5. Respect the gift of time alone

A strong woman gives 100% and is comfortable with her own company. Each woman needs different amounts of time alone, but every strong woman understands she needs time alone to achieve balance, unclutter her mind and care for herself.

6. Seek out fellow strong women

A strong woman desires the company of other strong women. Quickly letting go of needy, gossipy friends, she gravitates toward women who are also independent, curious about the world and helping each other navigate the journey as each strives to live their best life.

7. Value continual growth and knowledge

Endlessly curious about how the world works, functions and how to improve their role in it, a strong woman is consistently seeking out knowledge and a better understanding of how to become her best self. Whether it be attending a lecture, taking classes or challenging herself with a new hobby or skill, she is never a complete project.

8. Strong values

Similarly to Steinem and Ginsburg, a strong woman, due to her incessant quest for knowledge, comes to understand more about the world she lives in and develops a value system that is a driving force in her life. She picks her battles, but because she understands the issues revolving around what she values, she is willing to speak up and not cower. She is unwavering and always seeking to understand more about what she holds dear.

9. Intimacy is given to trusted individuals

Secure within herself, she does not seek validation from others by divulging all to anyone who will listen. Being her closest and trust friend, she trusts herself to discern if someone is trustworthy. This process takes time, and she is in no hurry.

10. Often misunderstood, therefore develop a thick skin

Depending upon her upbringing, she may face more misunderstanding or less about the path she has chosen, but in the twenty-first century more and more women are pursuing their goals, careers and dreams rather than a groom. Choosing instead to develop themselves, coming to understand themselves and standing on their own two feet, they then are opening themselves up to someone who they can share their lives with. Sometimes the strength we speak of today is stereotyped and labeled negatively by those who don’t understand or are fearful of what a strong woman might do. A strong woman, knowing herself and her purpose, allows these comments and ridiculing to be a reflection of the person speaking rather than hold any value on how she will proceed.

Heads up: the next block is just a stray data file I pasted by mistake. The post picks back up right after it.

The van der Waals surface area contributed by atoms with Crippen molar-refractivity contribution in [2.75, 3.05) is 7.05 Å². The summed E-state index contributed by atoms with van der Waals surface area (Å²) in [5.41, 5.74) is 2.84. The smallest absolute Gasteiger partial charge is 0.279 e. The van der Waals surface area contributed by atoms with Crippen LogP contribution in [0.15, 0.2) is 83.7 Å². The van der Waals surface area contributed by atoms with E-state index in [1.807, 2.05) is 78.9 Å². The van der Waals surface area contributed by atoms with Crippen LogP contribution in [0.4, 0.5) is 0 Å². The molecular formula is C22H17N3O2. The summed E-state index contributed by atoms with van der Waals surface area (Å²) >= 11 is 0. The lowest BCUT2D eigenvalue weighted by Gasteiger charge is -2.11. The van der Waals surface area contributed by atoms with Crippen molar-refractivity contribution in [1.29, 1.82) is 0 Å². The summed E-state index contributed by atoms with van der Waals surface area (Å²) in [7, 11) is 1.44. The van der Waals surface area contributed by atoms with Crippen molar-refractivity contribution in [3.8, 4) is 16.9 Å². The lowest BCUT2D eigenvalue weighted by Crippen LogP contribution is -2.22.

11. Exhibit perseverance

Not expecting a handout and certainly not expecting life to be fair, she weathers the storms, the obstacles and finds the courage from within to keep striving forward. While she may find her strength from the support of family and friends, it is her inner-strength and for some their spiritual or religious grounding that reminds her to not be deterred.

12. Know when to let go and move forward

While a strong woman is perseverant, she is also not a fool. She is able to leave a relationship, let go of a friend, put herself back in the job market or even move to a new zip code when the opportunity or a dead-end shows itself. She understands that everything is not meant to last forever and has the strength to move forward with grace.

13. Possess emotional strength

One of the hardest traits to cultivate, a strong woman recognizes the power of understanding her emotions and not being a slave to them. Either by learning from her own mistakes, the mistakes of others or reading books to better understand how to become the person she wishes to be, a strong woman respects the power of self-discipline and control and avoids letting her emotions dictate her actions. If need be, she will seek time with a therapist to strengthen her understanding of herself not out of weakness but out of her desire to gain knowledge about how to navigate life and her own mind.

14. Comfortable and prefers deep and thoughtful conversation